Willem Dafoe on #MeToo: I’m listening
Willem Dafoe has received all manner of kudos for his Oscar-nominated performance as a kind-hearted motel manager in “The Florida Project,” including a lifetime achievement award from the Berlin Film Festival. Here’s the problem: He’s not done yet.
“Career achievement,” Dafoe sighed in mock exasperation during an appearance Monday at Boston University. “I’m still breathing as they shovel the dirt on me.”
More than breathing, Dafoe is busy, with two films set to be released this year and two more in the works. At 62, Dafoe’s made over 100 movies, received three Oscar nominations, and worked with many of the most celebrated directors of his time, including Oliver Stone, John Waters, Wim Wenders, David Lynch, Kathryn Bigelow, Julian Schnabel, Paul Schrader, Wes Anderson, Martin Scorsese, and Lars von Trier, to name just a few.
And that’s no coincidence. In an interview before sitting down Monday with Harvey Young, dean of BU’s College of Fine Arts, Dafoe said he decides which movies he wants to make based in part on who’s making them.
“I believe in director-driven cinema and I’m attracted to strong directors. If I want to do their bidding, I want to perform for them,” he said. “Why waste time on someone who’s asleep or not alive or not passionate or not smart? You can’t control a lot of things, but you can control the people you’re working with, to some degree.”
Dafoe cited “Florida Project” as an example. Director Sean Baker had definite ideas about how he wanted to present the story of a feckless single mom living in a budget motel with her impulsive 6-year-old daughter.
“His desire to shoot the film in a very specific way gave me a good indication,” Dafoe said. “If filmed in a different way, the story of this underclass living in a very precarious way might have been overly sentimental or polemical. But it’s fairly graceful, joyous in a way.”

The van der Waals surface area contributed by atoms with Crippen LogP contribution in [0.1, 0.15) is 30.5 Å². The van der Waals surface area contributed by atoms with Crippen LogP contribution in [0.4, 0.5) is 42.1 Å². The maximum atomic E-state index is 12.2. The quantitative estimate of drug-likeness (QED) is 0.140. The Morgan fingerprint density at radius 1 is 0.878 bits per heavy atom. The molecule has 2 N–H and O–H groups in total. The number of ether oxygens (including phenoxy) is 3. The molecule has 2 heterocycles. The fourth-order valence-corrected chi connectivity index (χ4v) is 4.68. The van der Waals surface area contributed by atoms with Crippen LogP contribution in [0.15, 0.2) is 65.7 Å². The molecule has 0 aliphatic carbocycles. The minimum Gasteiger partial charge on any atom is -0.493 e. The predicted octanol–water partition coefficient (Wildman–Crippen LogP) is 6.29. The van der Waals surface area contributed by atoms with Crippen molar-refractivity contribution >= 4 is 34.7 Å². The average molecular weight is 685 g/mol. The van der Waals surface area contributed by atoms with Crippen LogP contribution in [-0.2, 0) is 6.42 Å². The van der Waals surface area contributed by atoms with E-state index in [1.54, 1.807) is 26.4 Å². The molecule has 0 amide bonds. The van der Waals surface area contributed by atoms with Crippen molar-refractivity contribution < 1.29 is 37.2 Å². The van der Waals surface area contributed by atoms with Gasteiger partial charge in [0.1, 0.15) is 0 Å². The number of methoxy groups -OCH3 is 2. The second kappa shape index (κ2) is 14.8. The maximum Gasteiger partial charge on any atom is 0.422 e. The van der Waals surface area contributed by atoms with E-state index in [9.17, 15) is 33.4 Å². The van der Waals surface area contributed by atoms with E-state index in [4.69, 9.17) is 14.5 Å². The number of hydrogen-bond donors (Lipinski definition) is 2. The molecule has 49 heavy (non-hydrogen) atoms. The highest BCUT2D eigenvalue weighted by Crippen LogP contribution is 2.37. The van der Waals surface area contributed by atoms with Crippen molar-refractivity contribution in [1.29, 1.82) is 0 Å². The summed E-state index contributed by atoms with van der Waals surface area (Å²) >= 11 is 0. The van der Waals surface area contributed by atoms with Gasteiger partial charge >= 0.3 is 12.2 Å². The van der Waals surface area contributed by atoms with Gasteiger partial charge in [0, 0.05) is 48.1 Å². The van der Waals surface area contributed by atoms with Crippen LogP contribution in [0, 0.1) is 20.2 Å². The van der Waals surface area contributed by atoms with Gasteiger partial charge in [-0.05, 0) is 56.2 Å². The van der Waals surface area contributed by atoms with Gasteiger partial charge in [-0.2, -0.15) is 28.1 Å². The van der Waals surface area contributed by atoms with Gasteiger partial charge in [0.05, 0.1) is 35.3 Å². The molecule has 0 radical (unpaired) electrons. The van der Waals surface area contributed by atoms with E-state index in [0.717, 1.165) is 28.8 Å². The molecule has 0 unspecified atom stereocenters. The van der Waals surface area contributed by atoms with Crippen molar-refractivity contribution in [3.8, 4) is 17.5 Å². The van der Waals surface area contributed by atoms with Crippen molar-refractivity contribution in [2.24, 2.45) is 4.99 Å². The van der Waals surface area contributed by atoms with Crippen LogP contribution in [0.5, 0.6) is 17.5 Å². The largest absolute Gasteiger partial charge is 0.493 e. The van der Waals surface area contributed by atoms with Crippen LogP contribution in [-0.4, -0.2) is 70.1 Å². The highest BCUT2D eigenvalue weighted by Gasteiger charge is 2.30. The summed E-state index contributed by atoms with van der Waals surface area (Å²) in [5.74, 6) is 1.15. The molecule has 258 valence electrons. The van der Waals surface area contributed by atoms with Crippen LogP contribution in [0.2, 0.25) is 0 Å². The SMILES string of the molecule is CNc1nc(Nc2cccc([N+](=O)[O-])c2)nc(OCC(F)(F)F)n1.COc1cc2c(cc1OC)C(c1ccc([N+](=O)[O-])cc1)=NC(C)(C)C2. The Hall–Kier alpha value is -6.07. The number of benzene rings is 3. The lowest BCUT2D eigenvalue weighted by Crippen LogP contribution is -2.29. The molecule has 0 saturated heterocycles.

In person, thanks to a shaggy beard and slightly wizened features, the actor who played Jesus in Scorsese’s “The Last Temptation of Christ” still resembles, if not the Messiah, at least one of the apostles. (Or maybe it’s just a residue of playing Vincent Van Gogh in Schnabel’s upcoming “At Eternity’s Gate.”) And Dafoe has no trace of a Boston accent even though his late mother grew up in Dorchester and spoke with a heavy Hub accent. (She was a nurse at Faulkner Hospital and Mass General, where Dafoe’s father, a doctor, also worked.) Dafoe’s parents had left Boston by the time he was born — he grew up in Wisconsin — but his fondness for this place is one reason his papers are at BU’s Howard Gotlieb Archival Research Center.
Dafoe was, of course, asked about the issues of gender pay equity and #MeToo roiling Hollywood. He said it’s been enlightening.
“I’ve got my ears open. I hear what’s being said, and I think adjustments have to be made,” he said. “Some I knew about, some I knew about but wasn’t conscious of, and some are just horrible old traditions.”
He also said it’s affecting how he looks at prospective projects.
“It’s having an effect on me. When I read a script and all the male characters are great and all the women characters are taking off their clothes, and the men are making love to them heroically and the women are thanking them, I think, ‘Hmm. I don’t think this washes anymore,’ and I’m not alone.”